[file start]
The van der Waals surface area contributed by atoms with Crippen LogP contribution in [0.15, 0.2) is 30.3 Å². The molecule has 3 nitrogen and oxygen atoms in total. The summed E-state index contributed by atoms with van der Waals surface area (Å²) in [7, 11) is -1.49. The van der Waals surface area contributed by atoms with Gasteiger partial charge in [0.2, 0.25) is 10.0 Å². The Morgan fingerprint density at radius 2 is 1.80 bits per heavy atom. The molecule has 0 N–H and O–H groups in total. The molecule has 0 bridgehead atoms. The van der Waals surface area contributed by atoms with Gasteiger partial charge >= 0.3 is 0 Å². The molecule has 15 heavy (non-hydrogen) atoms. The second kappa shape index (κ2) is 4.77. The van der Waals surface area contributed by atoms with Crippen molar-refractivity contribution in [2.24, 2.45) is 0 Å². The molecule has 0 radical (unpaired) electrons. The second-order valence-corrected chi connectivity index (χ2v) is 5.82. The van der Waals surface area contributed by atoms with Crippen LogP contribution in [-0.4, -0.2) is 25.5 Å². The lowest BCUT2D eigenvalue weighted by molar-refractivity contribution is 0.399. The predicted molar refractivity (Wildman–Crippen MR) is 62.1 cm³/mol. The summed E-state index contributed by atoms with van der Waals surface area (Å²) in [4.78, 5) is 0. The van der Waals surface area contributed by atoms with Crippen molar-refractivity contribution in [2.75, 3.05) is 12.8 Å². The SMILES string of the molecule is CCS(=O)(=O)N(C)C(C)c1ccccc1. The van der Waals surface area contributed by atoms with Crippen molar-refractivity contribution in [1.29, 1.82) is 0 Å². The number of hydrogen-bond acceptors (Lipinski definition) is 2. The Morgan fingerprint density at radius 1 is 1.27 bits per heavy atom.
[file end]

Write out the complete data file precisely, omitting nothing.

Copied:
The van der Waals surface area contributed by atoms with Crippen LogP contribution in [0.15, 0.2) is 30.3 Å². The molecule has 3 nitrogen and oxygen atoms in total. The summed E-state index contributed by atoms with van der Waals surface area (Å²) in [7, 11) is -1.49. The van der Waals surface area contributed by atoms with Gasteiger partial charge in [0.2, 0.25) is 10.0 Å². The Morgan fingerprint density at radius 2 is 1.80 bits per heavy atom. The molecule has 0 N–H and O–H groups in total. The molecule has 0 bridgehead atoms. The van der Waals surface area contributed by atoms with Gasteiger partial charge >= 0.3 is 0 Å². The molecule has 15 heavy (non-hydrogen) atoms. The second kappa shape index (κ2) is 4.77. The van der Waals surface area contributed by atoms with Crippen molar-refractivity contribution in [2.24, 2.45) is 0 Å². The molecule has 0 radical (unpaired) electrons. The second-order valence-corrected chi connectivity index (χ2v) is 5.82. The van der Waals surface area contributed by atoms with Crippen LogP contribution in [-0.4, -0.2) is 25.5 Å². The lowest BCUT2D eigenvalue weighted by molar-refractivity contribution is 0.399. The predicted molar refractivity (Wildman–Crippen MR) is 62.1 cm³/mol. The summed E-state index contributed by atoms with van der Waals surface area (Å²) in [4.78, 5) is 0. The van der Waals surface area contributed by atoms with Crippen molar-refractivity contribution in [2.75, 3.05) is 12.8 Å². The SMILES string of the molecule is CCS(=O)(=O)N(C)C(C)c1ccccc1. The van der Waals surface area contributed by atoms with Crippen molar-refractivity contribution in [1.29, 1.82) is 0 Å². The number of hydrogen-bond acceptors (Lipinski definition) is 2. The Morgan fingerprint density at radius 1 is 1.27 bits per heavy atom.